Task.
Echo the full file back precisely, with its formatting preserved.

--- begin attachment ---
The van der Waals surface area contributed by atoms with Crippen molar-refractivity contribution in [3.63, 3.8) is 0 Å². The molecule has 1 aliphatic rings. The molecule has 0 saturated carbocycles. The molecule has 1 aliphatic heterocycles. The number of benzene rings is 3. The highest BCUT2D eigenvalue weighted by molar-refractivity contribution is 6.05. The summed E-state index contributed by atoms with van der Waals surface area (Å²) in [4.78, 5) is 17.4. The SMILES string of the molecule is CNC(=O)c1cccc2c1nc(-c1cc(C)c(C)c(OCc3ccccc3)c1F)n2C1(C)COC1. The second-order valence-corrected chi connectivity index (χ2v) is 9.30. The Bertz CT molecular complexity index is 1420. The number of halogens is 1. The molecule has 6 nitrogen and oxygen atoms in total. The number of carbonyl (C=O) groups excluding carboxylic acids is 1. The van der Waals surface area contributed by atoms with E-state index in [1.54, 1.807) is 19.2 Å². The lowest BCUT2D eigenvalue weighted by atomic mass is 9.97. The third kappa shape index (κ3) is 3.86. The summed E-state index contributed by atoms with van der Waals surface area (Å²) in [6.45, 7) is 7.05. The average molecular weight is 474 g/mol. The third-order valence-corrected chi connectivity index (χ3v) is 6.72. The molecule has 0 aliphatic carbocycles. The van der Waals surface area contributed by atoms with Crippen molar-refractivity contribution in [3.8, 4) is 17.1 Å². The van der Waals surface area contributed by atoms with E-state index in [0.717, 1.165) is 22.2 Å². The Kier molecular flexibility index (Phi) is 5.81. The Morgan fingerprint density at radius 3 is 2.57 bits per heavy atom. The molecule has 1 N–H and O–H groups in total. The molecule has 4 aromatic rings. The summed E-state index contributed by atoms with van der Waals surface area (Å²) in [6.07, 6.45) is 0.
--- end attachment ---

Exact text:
The van der Waals surface area contributed by atoms with Crippen molar-refractivity contribution in [3.63, 3.8) is 0 Å². The molecule has 1 aliphatic rings. The molecule has 0 saturated carbocycles. The molecule has 1 aliphatic heterocycles. The number of benzene rings is 3. The highest BCUT2D eigenvalue weighted by molar-refractivity contribution is 6.05. The summed E-state index contributed by atoms with van der Waals surface area (Å²) in [4.78, 5) is 17.4. The SMILES string of the molecule is CNC(=O)c1cccc2c1nc(-c1cc(C)c(C)c(OCc3ccccc3)c1F)n2C1(C)COC1. The second-order valence-corrected chi connectivity index (χ2v) is 9.30. The Bertz CT molecular complexity index is 1420. The number of halogens is 1. The molecule has 6 nitrogen and oxygen atoms in total. The number of carbonyl (C=O) groups excluding carboxylic acids is 1. The van der Waals surface area contributed by atoms with E-state index in [1.54, 1.807) is 19.2 Å². The lowest BCUT2D eigenvalue weighted by atomic mass is 9.97. The third kappa shape index (κ3) is 3.86. The summed E-state index contributed by atoms with van der Waals surface area (Å²) in [6.45, 7) is 7.05. The average molecular weight is 474 g/mol. The third-order valence-corrected chi connectivity index (χ3v) is 6.72. The molecule has 0 aliphatic carbocycles. The van der Waals surface area contributed by atoms with Crippen molar-refractivity contribution in [3.8, 4) is 17.1 Å². The van der Waals surface area contributed by atoms with E-state index in [0.717, 1.165) is 22.2 Å². The Kier molecular flexibility index (Phi) is 5.81. The Morgan fingerprint density at radius 3 is 2.57 bits per heavy atom. The molecule has 1 N–H and O–H groups in total. The molecule has 4 aromatic rings. The summed E-state index contributed by atoms with van der Waals surface area (Å²) in [6.07, 6.45) is 0.